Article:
Loose Change Dance Collective rehearsing "Promise" for "She Said."
At this #MeToo moment in time, “She Said” hit all the right notes.
A creation of the Loose Change Dance Collective, the evening-length piece presented at Proctors on Friday and Saturday staked out who women are, what their smiles conceal and why this movement is vital to empowering them beyond their domestic domains.
In a conglomeration of films, monologues and short dances, the work, directed by Laurie Zabele Cawley, exposed who “she” really is – a life giver, care giver whose thoughts and needs often go unnoticed. She’s a lover, a mother, a hunter, an artist, a victim of rape, a mourner, a bisexual, and generally, not what her mere exterior reveals.
As a dance critic, I went to be inspired by physical, not political movement. And not all of the dances spoke to me. But it didn’t matter because as a whole the piece resonated – and not just because I am a woman. A man sitting next to me wiped a tear from his eye at the final curtain.
“She Said” got its start through a 21st century community – social media – on which a questionnaire was distributed to women anonymously. The 70 answers made up the thoughts and stories that were told in “She Said.”
It began with a film in which the work's dancers and actors were asked to finish this sentence, “I am ….” It was difficult for some to answer because many women are reluctant to talk about themselves. And dancers talk about themselves even less. But one thing these women had in common was an acknowledgement that being a woman was difficult, but it was also a role they took pride in.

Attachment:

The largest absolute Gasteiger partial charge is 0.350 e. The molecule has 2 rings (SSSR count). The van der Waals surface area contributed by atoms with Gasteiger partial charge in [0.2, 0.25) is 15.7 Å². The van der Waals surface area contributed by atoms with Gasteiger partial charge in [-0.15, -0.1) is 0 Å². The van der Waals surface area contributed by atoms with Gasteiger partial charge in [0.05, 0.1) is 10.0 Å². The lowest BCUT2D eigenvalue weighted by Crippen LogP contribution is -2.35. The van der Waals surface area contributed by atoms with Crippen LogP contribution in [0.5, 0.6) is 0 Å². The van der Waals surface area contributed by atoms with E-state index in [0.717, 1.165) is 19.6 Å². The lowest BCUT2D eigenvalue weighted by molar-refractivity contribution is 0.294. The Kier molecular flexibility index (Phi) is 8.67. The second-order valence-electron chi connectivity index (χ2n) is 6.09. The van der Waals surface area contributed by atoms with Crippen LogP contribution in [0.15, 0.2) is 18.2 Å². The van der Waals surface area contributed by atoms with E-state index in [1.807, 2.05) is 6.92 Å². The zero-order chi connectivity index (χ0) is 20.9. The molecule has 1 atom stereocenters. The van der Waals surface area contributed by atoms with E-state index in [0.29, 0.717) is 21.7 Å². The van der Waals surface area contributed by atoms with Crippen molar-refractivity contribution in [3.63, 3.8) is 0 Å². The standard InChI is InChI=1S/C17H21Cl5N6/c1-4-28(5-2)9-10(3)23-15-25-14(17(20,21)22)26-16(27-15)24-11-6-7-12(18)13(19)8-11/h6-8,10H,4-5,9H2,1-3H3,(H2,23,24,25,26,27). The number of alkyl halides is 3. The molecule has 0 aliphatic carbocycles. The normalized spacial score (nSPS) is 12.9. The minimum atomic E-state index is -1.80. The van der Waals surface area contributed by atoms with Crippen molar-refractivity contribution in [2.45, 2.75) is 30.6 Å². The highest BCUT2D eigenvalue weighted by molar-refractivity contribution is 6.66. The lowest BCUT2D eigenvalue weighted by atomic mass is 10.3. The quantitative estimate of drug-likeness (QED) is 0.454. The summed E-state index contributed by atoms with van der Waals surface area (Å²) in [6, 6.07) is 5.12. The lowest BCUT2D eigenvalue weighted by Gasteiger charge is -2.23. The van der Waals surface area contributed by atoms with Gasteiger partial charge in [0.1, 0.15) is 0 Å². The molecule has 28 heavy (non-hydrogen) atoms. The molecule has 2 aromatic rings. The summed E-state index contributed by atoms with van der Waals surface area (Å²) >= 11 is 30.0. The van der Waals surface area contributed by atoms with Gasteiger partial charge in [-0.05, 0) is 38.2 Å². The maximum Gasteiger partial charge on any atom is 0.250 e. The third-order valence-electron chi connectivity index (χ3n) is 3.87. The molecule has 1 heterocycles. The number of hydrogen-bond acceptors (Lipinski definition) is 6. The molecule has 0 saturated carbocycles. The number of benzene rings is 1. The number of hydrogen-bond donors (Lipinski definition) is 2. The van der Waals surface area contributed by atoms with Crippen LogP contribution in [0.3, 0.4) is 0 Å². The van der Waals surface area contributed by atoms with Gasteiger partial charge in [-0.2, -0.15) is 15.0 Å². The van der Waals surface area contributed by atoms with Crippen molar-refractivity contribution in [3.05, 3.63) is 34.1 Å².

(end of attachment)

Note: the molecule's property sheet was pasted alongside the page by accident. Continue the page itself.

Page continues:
The first dance, “Surrender,” featured Rachel Johnson and Deb Rutledge in a piece that underscored women's constant pressure to align with the needs of others. With their arms reaching to the sky and facing the same way, the duo constantly circled. When they briefly stood still facing in different directions, one would gently tap the other so that she could return to proper formation. To Jennifer Koh’s “Dissolve, Oh My Heart,” played live by violinist Ann-Marie Barker Schwartz, the piece spoke of what women do, regardless of their penchant, to keep peace and their world running smoothly, while hopefully, standing faithfully together.
I preferred “Viral Velocity,” a work for 11, in which the women soared and spun in lines across the stage. My eye went straight to Joan Anderson who is a fleet and beautifully sculpted dancer. It’s unfortunate she only appeared in this one piece as she captivated.
“Promise” had the ensemble, which included women of all ages, wearing gowns and sitting in chairs as if waiting for an offer to dance. To the Disney song, “Someday My Prince Will Come,” it emphasized how women are often defined as physical adornments for men and not as a person who breathes underneath satin and silk.
The evening ended with all of the women on stage with a raised hand in a symbolic pledge and pronouncement of mutual support. In the future, they will be heard.